John Hannon (1867 - 1931):
John Hannon, or Seán Ó hAnnáin as he also came to be known as, was born in Drumkeeran, County Leitrim By the age of eight, the family had moved to Crossmaglen, County Armagh, and lived above the shop premises which his father had acquired on retirement from the Royal Irish Constabulary. Hannon became a trainee teacher but would spend most of his time from the 1890s onwards working in the family merchant shop and through which he acquainted the native Gaelic speakers of the locality. Although he was unable to speak or write Gaelic himself at this stage, by 1893 he had begun collecting words, place names, phrases and songs that he transcribed phonetically from the spoken Gaelic of customers using his own customised notation method based on Father O’Growney’s original system of Easy Lessons in Irish first published in the newspaper Weekly Freeman (later published as a book entitled Simple Lessons in Irish. With a network of over 50 individual informants, he became the first systematic collector of the local Gaelic dialect as was still spoken in rural pockets of South East Ulster at the turn of the twentieth century.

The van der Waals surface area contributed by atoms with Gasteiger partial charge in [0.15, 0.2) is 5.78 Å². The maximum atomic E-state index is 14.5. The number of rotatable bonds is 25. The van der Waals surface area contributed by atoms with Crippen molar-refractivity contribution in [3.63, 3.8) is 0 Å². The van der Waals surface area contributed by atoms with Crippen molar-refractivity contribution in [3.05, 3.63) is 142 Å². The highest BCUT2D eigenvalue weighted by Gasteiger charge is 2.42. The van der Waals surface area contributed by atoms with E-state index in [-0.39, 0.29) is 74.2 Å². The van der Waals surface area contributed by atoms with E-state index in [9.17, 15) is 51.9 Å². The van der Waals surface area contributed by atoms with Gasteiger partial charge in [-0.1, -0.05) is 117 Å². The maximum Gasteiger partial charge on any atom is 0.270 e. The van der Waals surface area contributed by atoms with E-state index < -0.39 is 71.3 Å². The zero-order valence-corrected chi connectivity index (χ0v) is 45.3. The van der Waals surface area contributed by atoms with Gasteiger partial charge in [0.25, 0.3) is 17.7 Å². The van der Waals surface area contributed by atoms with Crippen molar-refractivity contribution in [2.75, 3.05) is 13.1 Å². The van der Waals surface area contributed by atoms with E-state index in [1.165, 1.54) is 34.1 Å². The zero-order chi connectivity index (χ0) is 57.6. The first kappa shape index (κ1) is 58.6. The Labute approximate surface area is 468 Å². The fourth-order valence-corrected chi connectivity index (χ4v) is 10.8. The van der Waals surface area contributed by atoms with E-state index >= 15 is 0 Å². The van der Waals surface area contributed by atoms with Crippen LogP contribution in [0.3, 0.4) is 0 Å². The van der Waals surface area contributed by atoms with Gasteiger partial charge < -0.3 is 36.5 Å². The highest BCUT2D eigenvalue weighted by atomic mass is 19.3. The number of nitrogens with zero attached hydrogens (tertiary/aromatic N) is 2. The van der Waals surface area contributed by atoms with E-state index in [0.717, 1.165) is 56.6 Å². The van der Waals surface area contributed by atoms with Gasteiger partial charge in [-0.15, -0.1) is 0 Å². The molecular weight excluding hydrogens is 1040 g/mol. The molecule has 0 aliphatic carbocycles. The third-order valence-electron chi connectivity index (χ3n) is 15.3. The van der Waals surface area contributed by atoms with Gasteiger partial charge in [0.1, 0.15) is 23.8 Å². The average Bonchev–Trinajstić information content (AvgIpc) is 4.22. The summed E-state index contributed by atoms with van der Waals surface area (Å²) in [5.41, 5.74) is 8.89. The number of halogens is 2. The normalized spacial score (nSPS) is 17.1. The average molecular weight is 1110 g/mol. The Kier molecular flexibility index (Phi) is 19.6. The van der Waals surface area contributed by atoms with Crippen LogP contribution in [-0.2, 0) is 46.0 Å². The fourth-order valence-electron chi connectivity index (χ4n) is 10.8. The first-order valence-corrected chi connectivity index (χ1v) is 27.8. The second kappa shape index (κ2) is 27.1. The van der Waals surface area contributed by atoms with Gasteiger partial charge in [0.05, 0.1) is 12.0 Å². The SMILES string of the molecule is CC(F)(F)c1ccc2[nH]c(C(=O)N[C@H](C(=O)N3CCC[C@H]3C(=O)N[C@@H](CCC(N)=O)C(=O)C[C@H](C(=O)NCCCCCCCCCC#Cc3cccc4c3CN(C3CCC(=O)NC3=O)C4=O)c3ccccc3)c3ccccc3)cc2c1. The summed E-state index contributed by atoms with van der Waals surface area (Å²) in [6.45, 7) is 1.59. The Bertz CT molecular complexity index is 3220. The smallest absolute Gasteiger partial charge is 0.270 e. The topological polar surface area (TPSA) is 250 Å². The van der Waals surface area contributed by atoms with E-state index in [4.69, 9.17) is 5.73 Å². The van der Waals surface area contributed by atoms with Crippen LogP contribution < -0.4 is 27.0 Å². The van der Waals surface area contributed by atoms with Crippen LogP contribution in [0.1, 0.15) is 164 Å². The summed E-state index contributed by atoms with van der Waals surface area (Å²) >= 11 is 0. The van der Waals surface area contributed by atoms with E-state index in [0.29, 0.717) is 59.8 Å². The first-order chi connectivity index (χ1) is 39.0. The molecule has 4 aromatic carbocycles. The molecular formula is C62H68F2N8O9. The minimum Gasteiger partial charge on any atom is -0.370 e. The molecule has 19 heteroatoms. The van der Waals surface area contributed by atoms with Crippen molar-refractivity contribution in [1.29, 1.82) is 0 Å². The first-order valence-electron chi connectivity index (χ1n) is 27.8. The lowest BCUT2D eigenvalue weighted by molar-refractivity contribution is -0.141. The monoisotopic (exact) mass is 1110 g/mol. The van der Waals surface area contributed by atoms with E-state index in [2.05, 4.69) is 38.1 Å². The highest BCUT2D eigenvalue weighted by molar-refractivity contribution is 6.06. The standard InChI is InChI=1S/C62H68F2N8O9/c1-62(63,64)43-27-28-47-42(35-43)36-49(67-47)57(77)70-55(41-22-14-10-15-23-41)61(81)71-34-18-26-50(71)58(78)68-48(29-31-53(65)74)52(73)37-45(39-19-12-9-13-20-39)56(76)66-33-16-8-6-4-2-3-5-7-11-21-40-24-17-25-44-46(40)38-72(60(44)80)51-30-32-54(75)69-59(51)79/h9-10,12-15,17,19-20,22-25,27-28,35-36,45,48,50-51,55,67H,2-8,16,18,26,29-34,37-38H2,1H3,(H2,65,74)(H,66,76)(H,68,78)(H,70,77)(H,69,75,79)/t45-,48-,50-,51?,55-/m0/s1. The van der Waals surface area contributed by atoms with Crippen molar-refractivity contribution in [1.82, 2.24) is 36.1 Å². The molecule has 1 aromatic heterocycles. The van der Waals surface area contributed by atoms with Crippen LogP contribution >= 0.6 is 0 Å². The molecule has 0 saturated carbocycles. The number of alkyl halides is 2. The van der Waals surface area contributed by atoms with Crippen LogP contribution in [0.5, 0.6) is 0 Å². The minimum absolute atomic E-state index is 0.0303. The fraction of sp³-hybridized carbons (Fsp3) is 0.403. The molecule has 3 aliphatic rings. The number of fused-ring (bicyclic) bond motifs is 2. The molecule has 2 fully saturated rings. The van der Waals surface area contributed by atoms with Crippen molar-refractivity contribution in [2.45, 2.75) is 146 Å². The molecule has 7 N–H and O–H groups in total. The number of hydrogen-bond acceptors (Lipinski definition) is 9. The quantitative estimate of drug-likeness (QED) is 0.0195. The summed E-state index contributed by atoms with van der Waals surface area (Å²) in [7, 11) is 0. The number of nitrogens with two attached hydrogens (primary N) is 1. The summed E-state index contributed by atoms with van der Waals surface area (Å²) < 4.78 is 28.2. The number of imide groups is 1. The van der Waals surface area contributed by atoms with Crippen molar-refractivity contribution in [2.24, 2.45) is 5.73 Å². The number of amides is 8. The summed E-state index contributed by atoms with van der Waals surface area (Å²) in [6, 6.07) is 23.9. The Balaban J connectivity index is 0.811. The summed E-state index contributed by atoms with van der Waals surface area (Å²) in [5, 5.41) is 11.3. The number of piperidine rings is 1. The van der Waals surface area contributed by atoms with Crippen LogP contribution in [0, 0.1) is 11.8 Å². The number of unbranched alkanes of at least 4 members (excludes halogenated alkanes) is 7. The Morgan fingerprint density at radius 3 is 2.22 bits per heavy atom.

It was with loose sheets of waste and packaging paper, as well as shop stationary documents, on which he initially began jotting down whatever he could glean of the Irish language often spoken by some of the shop customers. By May 1897, he now had regular sources that willingly supplied him a wide range of material and had began to systematically collate and rewrite previously-gathered material in a series of copybooks, many of which would also include details of his sources such as names, ages, addresses and the dates of the oral material collected. His own fluency in Gaelic, and in particular his ability to comprehend and confidently write in Irish, had improved greatly by this period and he was becoming ever more aware of the importance of his growing collection, especially for the growing number of publications, both local and national, which sought to promote and showcase the rich linguistic heritage of the surviving Irish-speaking communities.